The Shanghai Five group, which later became the Shanghai Cooperation Organisation (SCO), was created on April 26, 1996 with the signing of the Treaty on Deepening Military Trust in Border Regions, in Shanghai by the heads of states of China, Kazakhstan, Kyrgyzstan, Russia and Tajikistan.
Full members of Russian President Vladimir Putin's de facto answer to NATO, in addition to the Shanghai Five group, are Uzbekistan, Iran, India and Pakistan, with Belarus going through the accession process. Afghanistan and Mongolia are observer states. Sri Lanka, Turkey, Cambodia, Azerbaijan, Nepal, Armenia, Egypt, Qatar and Saudi Arabia are dialogue partners.
What do members, future members, dialogue partners and future dialogue partners of this exotic blend of nations have in common?
With their growing democratic deficits and authoritarian-to-dictatorship regimes, they are at cold war with the world's democratic bloc of nations.
A brief chronology:
- "Let us [Turkey] in and we'll review our European Union (EU) membership bid" -- Turkish President Recep Tayyip Erdoğan said in July 2012 -- the same year Turkey became a dialogue partner of SCO.
- "I told Putin... Let us in so we'll break up with the EU. The Shanghai Five is better [than the EU]. It is much more powerful. [With membership] we'll have a chance to be together with the countries with which we share common values" -- Erdoğan, in January 2013.
- "Why should Turkey not be in the Five?" – Erdoğan, in March 2016.
- And finally, in September 2022, Erdoğan became the first head of a NATO state attending an SCO summit, in Uzbekistan. "Our relations with these countries will be moved to a much different position with this step," Erdoğan said there. When asked if he meant membership of the SCO, he said, "Of course, that's the target." But it is also Putin's target, like putting another slow-fuse time bomb at NATO headquarters. Erdoğan went to the summit upon Putin's personal invitation.
This is the natural outcome of West's deaf ears and blind eyes. When Erdoğan first spoke of SCO membership for Turkey a decade ago, Western capitals reacted with shy laughter and a misdiagnosis: that Erdoğan was just bluffing to win quicker membership accession to the European Union.
Western bigwigs did not even get the message when in 2013 Erdoğan spoke of Eurasian dictatorships as "countries with which we have common values." He was just speaking what, to him, was the truth.
German Chancellor Olaf Scholz said last month that he was "very irritated" by Turkey's attempts to join this Central Asian security-and-everything-else bloc dominated by Russia and China. Sorry, too late.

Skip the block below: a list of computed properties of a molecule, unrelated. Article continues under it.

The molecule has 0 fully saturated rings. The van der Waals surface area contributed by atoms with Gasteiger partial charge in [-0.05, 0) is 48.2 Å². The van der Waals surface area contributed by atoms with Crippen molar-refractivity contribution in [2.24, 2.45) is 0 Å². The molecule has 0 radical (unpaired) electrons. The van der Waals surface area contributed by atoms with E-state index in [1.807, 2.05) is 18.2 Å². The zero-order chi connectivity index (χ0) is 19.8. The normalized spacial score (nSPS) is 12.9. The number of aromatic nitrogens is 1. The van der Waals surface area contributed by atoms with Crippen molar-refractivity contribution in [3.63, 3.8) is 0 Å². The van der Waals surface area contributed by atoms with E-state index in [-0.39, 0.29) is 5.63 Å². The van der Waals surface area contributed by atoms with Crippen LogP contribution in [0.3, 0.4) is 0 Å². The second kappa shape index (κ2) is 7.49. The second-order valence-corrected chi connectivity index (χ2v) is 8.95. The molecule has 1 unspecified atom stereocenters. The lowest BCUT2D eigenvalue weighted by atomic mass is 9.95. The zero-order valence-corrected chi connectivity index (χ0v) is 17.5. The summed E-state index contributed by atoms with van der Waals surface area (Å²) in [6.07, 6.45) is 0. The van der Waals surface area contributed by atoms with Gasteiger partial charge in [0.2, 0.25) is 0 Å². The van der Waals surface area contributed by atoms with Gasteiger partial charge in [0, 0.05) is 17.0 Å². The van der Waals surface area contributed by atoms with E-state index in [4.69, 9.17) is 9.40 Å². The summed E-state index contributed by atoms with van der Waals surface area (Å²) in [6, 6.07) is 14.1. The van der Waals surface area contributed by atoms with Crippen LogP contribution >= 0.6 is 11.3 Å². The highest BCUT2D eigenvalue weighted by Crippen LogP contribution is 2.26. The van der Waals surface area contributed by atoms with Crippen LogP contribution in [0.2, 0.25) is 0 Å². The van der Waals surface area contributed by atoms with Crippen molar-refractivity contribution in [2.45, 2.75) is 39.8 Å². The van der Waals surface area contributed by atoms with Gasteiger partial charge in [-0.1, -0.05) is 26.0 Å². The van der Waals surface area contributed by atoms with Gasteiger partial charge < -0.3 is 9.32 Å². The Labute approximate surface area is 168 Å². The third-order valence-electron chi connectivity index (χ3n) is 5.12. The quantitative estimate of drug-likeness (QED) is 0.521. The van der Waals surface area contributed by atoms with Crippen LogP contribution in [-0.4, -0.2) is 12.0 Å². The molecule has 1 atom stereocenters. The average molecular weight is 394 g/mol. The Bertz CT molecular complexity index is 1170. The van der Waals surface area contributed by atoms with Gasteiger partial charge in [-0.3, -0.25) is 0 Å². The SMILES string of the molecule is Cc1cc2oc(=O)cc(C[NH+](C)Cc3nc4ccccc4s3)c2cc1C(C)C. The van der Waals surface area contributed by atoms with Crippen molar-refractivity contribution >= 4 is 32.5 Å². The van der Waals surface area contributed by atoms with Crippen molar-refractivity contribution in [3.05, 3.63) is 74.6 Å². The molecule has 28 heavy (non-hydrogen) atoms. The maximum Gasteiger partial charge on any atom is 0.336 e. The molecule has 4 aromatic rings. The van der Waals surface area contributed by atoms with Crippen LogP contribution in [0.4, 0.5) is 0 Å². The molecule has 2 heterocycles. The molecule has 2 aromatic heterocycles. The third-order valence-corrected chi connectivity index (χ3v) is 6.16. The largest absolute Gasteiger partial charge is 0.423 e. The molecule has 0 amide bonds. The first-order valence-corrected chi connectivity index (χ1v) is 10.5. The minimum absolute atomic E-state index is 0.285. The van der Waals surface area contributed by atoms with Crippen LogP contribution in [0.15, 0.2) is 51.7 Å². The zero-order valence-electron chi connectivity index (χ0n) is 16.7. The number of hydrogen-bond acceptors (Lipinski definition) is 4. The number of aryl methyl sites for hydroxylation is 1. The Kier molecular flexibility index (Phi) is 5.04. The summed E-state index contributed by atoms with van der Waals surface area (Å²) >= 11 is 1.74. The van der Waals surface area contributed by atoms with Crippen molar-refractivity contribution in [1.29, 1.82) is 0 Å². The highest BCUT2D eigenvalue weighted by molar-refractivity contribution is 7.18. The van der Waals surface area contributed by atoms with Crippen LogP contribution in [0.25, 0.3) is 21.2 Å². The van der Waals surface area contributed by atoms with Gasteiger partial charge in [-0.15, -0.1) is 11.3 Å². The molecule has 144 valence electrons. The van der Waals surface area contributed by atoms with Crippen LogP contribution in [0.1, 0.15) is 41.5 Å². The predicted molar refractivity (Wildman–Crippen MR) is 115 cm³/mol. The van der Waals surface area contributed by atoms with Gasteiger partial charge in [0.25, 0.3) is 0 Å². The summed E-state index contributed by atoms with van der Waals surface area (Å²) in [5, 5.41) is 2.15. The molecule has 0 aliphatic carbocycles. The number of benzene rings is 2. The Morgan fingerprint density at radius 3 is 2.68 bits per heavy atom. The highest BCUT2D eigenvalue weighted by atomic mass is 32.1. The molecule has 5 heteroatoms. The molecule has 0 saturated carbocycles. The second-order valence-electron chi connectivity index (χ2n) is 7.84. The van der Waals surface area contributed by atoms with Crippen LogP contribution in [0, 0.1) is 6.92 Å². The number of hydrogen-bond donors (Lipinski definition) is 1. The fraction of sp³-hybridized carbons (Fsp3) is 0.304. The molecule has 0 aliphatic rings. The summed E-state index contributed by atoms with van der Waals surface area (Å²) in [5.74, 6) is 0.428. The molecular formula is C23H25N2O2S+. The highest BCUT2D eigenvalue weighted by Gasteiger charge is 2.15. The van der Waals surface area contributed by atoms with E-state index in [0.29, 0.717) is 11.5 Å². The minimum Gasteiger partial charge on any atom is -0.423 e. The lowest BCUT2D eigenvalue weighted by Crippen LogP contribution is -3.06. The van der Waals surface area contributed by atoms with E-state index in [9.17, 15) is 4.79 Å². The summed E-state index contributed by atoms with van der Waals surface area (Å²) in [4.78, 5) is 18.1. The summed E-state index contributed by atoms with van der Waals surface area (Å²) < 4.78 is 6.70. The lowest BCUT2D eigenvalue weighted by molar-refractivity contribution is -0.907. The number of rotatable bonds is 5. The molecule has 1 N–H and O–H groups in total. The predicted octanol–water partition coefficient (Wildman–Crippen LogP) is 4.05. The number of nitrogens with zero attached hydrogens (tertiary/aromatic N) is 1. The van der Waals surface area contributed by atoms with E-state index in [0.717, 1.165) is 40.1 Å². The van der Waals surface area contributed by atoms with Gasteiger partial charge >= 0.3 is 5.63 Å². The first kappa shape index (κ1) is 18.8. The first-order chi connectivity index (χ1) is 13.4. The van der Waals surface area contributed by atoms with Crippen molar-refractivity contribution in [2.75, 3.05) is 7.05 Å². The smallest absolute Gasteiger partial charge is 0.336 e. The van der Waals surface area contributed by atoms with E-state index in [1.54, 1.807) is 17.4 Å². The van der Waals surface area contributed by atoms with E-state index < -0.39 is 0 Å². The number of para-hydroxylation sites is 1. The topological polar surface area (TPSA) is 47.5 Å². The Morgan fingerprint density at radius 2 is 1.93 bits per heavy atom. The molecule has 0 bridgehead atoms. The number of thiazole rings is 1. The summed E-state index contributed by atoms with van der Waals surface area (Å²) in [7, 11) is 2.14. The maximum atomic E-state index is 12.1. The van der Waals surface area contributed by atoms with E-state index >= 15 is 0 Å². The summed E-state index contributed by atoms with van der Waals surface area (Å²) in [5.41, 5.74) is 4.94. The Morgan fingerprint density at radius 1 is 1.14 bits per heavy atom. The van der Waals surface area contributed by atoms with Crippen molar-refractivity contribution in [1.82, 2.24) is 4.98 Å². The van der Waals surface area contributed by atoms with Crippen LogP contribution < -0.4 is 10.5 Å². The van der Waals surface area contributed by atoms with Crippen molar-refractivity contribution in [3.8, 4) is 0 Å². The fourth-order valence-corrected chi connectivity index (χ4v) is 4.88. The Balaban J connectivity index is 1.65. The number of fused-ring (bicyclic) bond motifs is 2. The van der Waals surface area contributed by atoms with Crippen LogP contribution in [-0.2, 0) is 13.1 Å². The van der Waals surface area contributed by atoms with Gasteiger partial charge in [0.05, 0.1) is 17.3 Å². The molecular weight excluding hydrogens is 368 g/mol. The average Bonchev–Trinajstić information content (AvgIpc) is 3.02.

Funny, Erdoğan became the first NATO head of state attending an SCO summit while pressuring Congress for the delivery of U.S.-made F-16 Block 70 fighter aircraft for his air force. Behind closed doors in Washington, his envoys and back channels will be telling their U.S. audience that "Turkey's future is in the Western bloc, that the SCO talk is for Turkey's balancing act between its commitment to the West and its inevitable proximity with Russia."
Putin announced at the SCO summit on September 16:
"Our agreement on deliveries of Russian natural gas to Turkey should come into effect in the near future, with 25% of payment for these deliveries in Russian roubles."
After Western sanctions hit Russia, five Turkish banks joined the Russian Mir payment system (although two later withdrew), effectively crippling the sanctions imposed in response to Russia's invasion of Ukraine in February. Some Turkish banks suspended their corporate lending after the Turkish government's latest raft of regulations raised their costs and forced many to cut their balance sheet risks.
All the same, Erdoğan's Eurasianism, his revisionist neo-Ottoman policies, and aggression against Greece and Cyprus may not work like the miracle tools he might have been hoping for in the run-up to presidential and parliamentary elections in June 2023. He has recently threatened to invade Greek islands in the Aegean Sea. He has threatened to launch a new military incursion into Syria, where Turkish soldiers are already fighting U.S.-backed Kurdish groups. In the past, such tools always worked to lift up Turks' nationalist spirit and earned Erdoğan votes. But Turks are living in a totally different economic realm than the recent past.
Turkey's official annual inflation climbed to a fresh 24-year high of 80% in August -- though ENAG, an independent research organization, estimated the true annual inflation rate at 181% for the same period. Worse may be yet to come.
EPDK, the Turkish electricity regulator, and its natural gas distribution counterpart Botas, have just decided to increase electricity and gas prices by 20% for private individuals, and 50% for companies. This measure should further accelerate inflation in the country.
Among member states of the Organization for Economic Cooperation and Development (OECD), Turkey has seen the highest increase in energy prices in the last year. According to Euronews, Botas' natural gas wholesale price rose 1,330% for electricity generation, 997% for industrial use and 216% for residential use. Meanwhile, Turkey's currency, the lira, has lost more than half of its value against the US dollar since 2021.
According to the findings of the pollster Optimar, 76.6% of Turks say their top problem is inflation and unemployment. This is not a good omen for the leader of a country where the per capita income in the last decade fell from $13,000 to $8,000, and who is heading into a presidential election.
Burak Bekdil is an Ankara-based political analyst and a fellow at the Middle East Forum.